Since Chris and I had eight days off for Mooncake Festival and Chinese National day, we decided to do what any self-respecting Chinamen would do on a holiday…travel. One of Chris’ Bosch Charleston friends, Christian, lives in Suzhou and invited us to his home for a couple days of exploration, barbeque, and football! So we sent Ditka and Leia to Jia Liang kennels to play with their puppy friends and we got out of town.
The first part of our adventure was the train ride itself. A train trip in China was on my bucket list so Chris booked two first class tickets on the G-Train to Suzhou for Monday afternoon. The G-Train is a bullet train that travels upwards of 200 miles per hour! Fortunately, a 2-hour car trip was trimmed down to a 25-minute breeze!
|We weren't the only ones who had the idea to get out of town.|
|All Aboard!!! (They did not say that. I just imagined they would.)|
|One of the perks of a first class train ticket is free OJ! Gotta love it!|
|I <3 the train!|
Upon arrival to Suzhou we were greeted by Christian, his wife Sabine, and our 13 month old tour guide, Henrick. We spent the evening catching up over the Lions game. It was wonderful to settle in with some Charleston friends!
The next morning Henrick suggested that we say good morning to the fish at Jinji Hu lake, so we fueled up on Starbucks and took a stroll. Many people were out flying kites, riding bikes, fishing, and enjoying the beautiful autumn weather.
|The fish are great! Let me show you...|
|This is the view from our side of the lake!|
|The park had a fabo Don Quixote statue!|
After our stroll, Henrick was a little sleepy, so Christian took over tour guide duties and took us to Shangtang St. for lunch and a little shopping.
|Sorry guys, I will catch you later!|
Stepping on Shangtang St. was like stepping into China 1100 years ago. The street is lined with traditional Chinese architecture, and people enjoy floating from one end of the street to the other in the canal adjacent to the buildings. As we were walking, I felt like my high school history book was coming to life.
|An arial shot of Shangtan St.|
|Chris strikes a pose in the middle of shopping.|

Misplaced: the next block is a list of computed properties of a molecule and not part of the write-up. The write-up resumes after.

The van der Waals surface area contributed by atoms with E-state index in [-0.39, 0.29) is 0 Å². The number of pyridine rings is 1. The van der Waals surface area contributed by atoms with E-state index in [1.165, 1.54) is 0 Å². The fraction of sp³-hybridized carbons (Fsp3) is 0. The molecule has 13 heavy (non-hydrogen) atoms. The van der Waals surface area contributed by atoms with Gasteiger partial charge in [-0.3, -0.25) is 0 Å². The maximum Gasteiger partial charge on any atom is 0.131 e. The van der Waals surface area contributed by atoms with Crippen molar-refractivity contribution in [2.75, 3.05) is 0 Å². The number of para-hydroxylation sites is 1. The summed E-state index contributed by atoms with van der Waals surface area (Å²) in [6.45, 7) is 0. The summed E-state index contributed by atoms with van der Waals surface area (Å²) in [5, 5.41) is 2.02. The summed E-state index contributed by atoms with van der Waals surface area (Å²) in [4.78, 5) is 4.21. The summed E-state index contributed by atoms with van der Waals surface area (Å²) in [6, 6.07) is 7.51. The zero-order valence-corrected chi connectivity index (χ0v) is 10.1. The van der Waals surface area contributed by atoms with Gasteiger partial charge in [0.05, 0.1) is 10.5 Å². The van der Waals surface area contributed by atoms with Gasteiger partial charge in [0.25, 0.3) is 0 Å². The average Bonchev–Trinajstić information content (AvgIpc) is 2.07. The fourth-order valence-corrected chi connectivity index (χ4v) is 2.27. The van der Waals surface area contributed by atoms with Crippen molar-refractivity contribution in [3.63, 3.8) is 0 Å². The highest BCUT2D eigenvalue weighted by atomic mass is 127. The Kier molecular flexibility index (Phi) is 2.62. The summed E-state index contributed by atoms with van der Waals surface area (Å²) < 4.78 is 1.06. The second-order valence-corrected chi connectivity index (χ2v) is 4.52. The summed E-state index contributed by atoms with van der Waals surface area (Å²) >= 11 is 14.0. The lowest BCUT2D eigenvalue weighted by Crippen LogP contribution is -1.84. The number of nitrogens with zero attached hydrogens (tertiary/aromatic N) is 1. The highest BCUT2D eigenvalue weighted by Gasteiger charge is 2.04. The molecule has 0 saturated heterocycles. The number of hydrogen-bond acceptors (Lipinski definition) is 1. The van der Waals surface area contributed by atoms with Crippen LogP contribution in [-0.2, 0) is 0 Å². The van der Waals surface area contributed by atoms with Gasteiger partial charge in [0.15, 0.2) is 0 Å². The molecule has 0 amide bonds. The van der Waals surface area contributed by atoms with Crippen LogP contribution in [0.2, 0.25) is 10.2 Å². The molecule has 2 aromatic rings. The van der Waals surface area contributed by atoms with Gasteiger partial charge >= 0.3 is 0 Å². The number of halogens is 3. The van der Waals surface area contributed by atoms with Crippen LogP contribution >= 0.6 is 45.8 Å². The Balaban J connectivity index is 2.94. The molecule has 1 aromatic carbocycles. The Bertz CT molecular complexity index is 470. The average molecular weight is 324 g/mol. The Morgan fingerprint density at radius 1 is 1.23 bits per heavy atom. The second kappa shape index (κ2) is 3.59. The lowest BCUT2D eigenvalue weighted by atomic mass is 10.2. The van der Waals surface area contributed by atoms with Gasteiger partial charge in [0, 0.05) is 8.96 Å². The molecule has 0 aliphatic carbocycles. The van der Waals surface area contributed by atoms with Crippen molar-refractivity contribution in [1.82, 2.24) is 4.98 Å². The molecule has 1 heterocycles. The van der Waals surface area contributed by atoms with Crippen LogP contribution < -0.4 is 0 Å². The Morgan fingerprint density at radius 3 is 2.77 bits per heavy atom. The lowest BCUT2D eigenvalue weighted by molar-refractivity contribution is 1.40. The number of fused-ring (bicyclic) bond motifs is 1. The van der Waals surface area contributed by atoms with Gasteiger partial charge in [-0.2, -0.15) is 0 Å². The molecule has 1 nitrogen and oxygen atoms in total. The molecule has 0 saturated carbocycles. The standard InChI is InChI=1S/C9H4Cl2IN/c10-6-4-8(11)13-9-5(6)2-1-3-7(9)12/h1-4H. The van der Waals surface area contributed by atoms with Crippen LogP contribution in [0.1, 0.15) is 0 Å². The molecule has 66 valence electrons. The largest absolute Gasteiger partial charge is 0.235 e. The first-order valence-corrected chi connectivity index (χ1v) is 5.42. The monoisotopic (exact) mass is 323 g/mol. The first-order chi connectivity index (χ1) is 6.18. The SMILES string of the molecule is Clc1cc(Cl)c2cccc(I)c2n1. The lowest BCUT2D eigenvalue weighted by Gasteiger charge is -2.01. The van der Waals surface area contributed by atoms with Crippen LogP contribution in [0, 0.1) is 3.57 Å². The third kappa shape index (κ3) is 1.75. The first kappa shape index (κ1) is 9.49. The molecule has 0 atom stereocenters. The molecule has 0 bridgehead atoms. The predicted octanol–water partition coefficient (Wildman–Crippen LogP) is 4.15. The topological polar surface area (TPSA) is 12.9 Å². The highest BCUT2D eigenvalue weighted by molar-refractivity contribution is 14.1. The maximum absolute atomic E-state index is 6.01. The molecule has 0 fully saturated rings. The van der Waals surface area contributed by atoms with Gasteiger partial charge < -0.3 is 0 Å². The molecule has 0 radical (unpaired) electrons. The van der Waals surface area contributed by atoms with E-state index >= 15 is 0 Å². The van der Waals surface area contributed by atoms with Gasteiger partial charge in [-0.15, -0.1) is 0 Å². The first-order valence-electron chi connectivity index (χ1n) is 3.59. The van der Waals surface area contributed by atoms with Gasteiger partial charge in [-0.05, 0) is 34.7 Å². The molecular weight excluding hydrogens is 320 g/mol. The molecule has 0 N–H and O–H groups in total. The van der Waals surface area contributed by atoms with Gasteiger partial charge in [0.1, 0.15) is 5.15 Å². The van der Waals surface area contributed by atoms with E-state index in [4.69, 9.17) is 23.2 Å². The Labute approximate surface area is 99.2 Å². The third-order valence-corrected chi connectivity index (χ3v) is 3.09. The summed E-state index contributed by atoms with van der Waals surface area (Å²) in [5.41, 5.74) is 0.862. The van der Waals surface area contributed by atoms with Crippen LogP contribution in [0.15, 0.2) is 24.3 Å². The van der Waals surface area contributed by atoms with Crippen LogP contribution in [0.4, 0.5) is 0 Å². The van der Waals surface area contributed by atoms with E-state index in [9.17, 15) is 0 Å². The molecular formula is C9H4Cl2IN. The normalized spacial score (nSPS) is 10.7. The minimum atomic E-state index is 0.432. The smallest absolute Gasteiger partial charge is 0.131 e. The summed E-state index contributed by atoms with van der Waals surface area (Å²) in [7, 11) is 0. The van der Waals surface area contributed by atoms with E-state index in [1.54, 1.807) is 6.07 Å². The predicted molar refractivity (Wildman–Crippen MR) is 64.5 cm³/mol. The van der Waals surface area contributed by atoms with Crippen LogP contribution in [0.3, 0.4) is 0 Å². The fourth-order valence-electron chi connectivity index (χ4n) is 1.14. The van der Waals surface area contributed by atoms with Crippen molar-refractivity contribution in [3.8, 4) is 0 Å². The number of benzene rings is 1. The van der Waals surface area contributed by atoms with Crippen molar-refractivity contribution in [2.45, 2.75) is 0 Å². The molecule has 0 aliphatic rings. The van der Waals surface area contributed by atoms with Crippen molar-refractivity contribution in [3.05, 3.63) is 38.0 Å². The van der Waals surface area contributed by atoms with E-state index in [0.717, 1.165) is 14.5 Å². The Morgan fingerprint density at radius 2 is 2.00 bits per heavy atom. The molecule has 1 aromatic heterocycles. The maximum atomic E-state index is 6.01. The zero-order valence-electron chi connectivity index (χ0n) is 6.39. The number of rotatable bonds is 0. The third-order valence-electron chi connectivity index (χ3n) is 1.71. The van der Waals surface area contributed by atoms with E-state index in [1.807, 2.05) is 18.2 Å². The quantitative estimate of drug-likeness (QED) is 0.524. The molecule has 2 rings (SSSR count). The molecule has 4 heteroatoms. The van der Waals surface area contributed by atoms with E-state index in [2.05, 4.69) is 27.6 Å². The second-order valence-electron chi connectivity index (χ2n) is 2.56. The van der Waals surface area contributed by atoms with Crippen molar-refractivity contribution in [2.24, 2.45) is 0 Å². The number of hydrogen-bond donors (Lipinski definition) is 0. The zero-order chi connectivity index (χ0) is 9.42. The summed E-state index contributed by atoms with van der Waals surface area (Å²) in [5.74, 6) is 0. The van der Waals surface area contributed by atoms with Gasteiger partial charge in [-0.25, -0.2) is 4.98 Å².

|If you travel a little too far, you may run into some hairy crab, a Suzhou delicacy.|
|Some nice ladies cook up some honey flavored taffy.|
|Chris takes a bite of the yummy honey candy.|
|Large, silk masks were hung around the streets.|
The following day, Henrick was a little sleepy so Chris and I decided to take a trip to the Humble Administrator’s Garden solo. A Ming Dynasty poet who was persecuted by the East Imperial Secret Service developed the garden in the 1600’s. All the man wanted was to have a place where he could build his own house, plant trees, and grow vegetables, so he worked with a friend to create a beautiful haven in Suzhou. Today, the garden is owned by the Chinese government and is protected by the UN as a World Heritage site. Chris and I thought that this would be the perfect place to unleash our inner shutterbug. Unfortunately, so did half of the population of Suzhou.
After we purchased scalped tickets and shoved through the crowds, we entered one of the most picturesque gardens I have ever seen.
|Unfortunately the theme song from Gilligan's Island got stuck in my head when I saw this house.|
After about 30 minutes, I noticed many lenses and iPhones pointing my way. Apparently large, blonde (by bottle) women were something of a novelty in these parts. Eventually, I just started to smile and wave at the cameras. Mothers approached me wanting me to pose for a shot with their children. Strangers wanted a photo op. I don’t know if I felt like a zoo animal, or a D-list celebrity. I do know that I take lots of pictures of random Chinese happenings to post on this blog, so perhaps this was payback. I knew the pictures would be taken regardless of my approval, so I may as well smile and give them something good.
|Me with random stranger #1.|
After our garden photo shoot, it was time to grab lunch, do a little more toy shopping and take a 25-minute train trip back home.